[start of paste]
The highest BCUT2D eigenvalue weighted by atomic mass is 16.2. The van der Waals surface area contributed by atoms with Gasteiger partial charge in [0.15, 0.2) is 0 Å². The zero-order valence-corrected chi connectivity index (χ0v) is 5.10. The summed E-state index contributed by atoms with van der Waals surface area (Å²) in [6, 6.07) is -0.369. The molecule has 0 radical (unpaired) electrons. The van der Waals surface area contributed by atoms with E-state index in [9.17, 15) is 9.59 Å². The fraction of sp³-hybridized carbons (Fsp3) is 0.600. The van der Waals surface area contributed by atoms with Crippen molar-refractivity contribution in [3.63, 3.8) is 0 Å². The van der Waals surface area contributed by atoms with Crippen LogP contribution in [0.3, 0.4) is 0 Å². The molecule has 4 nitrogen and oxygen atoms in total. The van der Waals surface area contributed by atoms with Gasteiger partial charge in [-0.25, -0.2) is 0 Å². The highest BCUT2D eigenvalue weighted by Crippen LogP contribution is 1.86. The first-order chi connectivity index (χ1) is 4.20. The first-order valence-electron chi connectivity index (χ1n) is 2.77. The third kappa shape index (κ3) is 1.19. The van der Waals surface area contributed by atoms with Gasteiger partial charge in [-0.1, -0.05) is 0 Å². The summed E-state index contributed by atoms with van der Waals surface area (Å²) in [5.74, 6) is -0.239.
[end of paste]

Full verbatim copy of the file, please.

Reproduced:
The highest BCUT2D eigenvalue weighted by atomic mass is 16.2. The van der Waals surface area contributed by atoms with Gasteiger partial charge in [0.15, 0.2) is 0 Å². The zero-order valence-corrected chi connectivity index (χ0v) is 5.10. The summed E-state index contributed by atoms with van der Waals surface area (Å²) in [6, 6.07) is -0.369. The molecule has 0 radical (unpaired) electrons. The van der Waals surface area contributed by atoms with E-state index in [9.17, 15) is 9.59 Å². The fraction of sp³-hybridized carbons (Fsp3) is 0.600. The van der Waals surface area contributed by atoms with Crippen molar-refractivity contribution in [3.63, 3.8) is 0 Å². The van der Waals surface area contributed by atoms with Crippen LogP contribution in [0.3, 0.4) is 0 Å². The molecule has 4 nitrogen and oxygen atoms in total. The van der Waals surface area contributed by atoms with Gasteiger partial charge in [-0.25, -0.2) is 0 Å². The highest BCUT2D eigenvalue weighted by Crippen LogP contribution is 1.86. The first-order chi connectivity index (χ1) is 4.20. The first-order valence-electron chi connectivity index (χ1n) is 2.77. The third kappa shape index (κ3) is 1.19. The van der Waals surface area contributed by atoms with Gasteiger partial charge in [-0.1, -0.05) is 0 Å². The summed E-state index contributed by atoms with van der Waals surface area (Å²) in [5.74, 6) is -0.239.